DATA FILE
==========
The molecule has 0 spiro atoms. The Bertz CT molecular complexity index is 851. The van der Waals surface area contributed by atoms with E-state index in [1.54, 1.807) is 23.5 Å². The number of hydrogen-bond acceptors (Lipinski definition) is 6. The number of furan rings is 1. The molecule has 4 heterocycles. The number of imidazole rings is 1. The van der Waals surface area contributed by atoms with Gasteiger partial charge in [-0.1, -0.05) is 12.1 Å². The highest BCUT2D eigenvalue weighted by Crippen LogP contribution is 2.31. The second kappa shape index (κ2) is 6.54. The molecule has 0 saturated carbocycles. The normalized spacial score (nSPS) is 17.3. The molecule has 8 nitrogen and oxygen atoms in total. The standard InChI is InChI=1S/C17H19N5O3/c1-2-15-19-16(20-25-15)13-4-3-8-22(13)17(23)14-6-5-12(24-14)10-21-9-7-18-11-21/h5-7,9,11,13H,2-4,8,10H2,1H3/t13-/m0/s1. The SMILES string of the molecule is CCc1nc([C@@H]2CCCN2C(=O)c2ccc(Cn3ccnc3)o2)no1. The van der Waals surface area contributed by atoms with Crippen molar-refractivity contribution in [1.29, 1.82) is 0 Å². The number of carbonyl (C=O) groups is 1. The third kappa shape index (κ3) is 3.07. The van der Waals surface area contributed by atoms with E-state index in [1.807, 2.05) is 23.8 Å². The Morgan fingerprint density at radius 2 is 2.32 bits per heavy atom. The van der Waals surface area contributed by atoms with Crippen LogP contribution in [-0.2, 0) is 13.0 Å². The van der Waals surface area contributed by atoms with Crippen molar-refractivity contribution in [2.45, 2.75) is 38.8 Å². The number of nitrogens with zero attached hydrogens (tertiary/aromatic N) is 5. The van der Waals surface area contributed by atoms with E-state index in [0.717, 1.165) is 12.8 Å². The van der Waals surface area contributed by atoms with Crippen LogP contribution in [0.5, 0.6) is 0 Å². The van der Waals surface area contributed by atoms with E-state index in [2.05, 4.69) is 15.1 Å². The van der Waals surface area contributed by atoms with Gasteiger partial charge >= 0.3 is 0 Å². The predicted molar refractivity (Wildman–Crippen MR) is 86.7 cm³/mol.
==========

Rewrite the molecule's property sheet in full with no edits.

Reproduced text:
The molecule has 0 spiro atoms. The Bertz CT molecular complexity index is 851. The van der Waals surface area contributed by atoms with E-state index in [1.54, 1.807) is 23.5 Å². The number of hydrogen-bond acceptors (Lipinski definition) is 6. The number of furan rings is 1. The molecule has 4 heterocycles. The number of imidazole rings is 1. The van der Waals surface area contributed by atoms with Gasteiger partial charge in [-0.1, -0.05) is 12.1 Å². The highest BCUT2D eigenvalue weighted by Crippen LogP contribution is 2.31. The second kappa shape index (κ2) is 6.54. The molecule has 0 saturated carbocycles. The normalized spacial score (nSPS) is 17.3. The molecule has 8 nitrogen and oxygen atoms in total. The standard InChI is InChI=1S/C17H19N5O3/c1-2-15-19-16(20-25-15)13-4-3-8-22(13)17(23)14-6-5-12(24-14)10-21-9-7-18-11-21/h5-7,9,11,13H,2-4,8,10H2,1H3/t13-/m0/s1. The SMILES string of the molecule is CCc1nc([C@@H]2CCCN2C(=O)c2ccc(Cn3ccnc3)o2)no1. The van der Waals surface area contributed by atoms with Crippen molar-refractivity contribution in [1.29, 1.82) is 0 Å². The number of carbonyl (C=O) groups is 1. The third kappa shape index (κ3) is 3.07. The van der Waals surface area contributed by atoms with E-state index in [1.807, 2.05) is 23.8 Å². The Morgan fingerprint density at radius 2 is 2.32 bits per heavy atom. The van der Waals surface area contributed by atoms with Crippen LogP contribution in [-0.2, 0) is 13.0 Å². The van der Waals surface area contributed by atoms with Crippen molar-refractivity contribution in [2.45, 2.75) is 38.8 Å². The number of nitrogens with zero attached hydrogens (tertiary/aromatic N) is 5. The van der Waals surface area contributed by atoms with E-state index in [0.717, 1.165) is 12.8 Å². The van der Waals surface area contributed by atoms with Crippen LogP contribution in [0.5, 0.6) is 0 Å². The van der Waals surface area contributed by atoms with E-state index in [2.05, 4.69) is 15.1 Å². The van der Waals surface area contributed by atoms with Gasteiger partial charge >= 0.3 is 0 Å². The predicted molar refractivity (Wildman–Crippen MR) is 86.7 cm³/mol.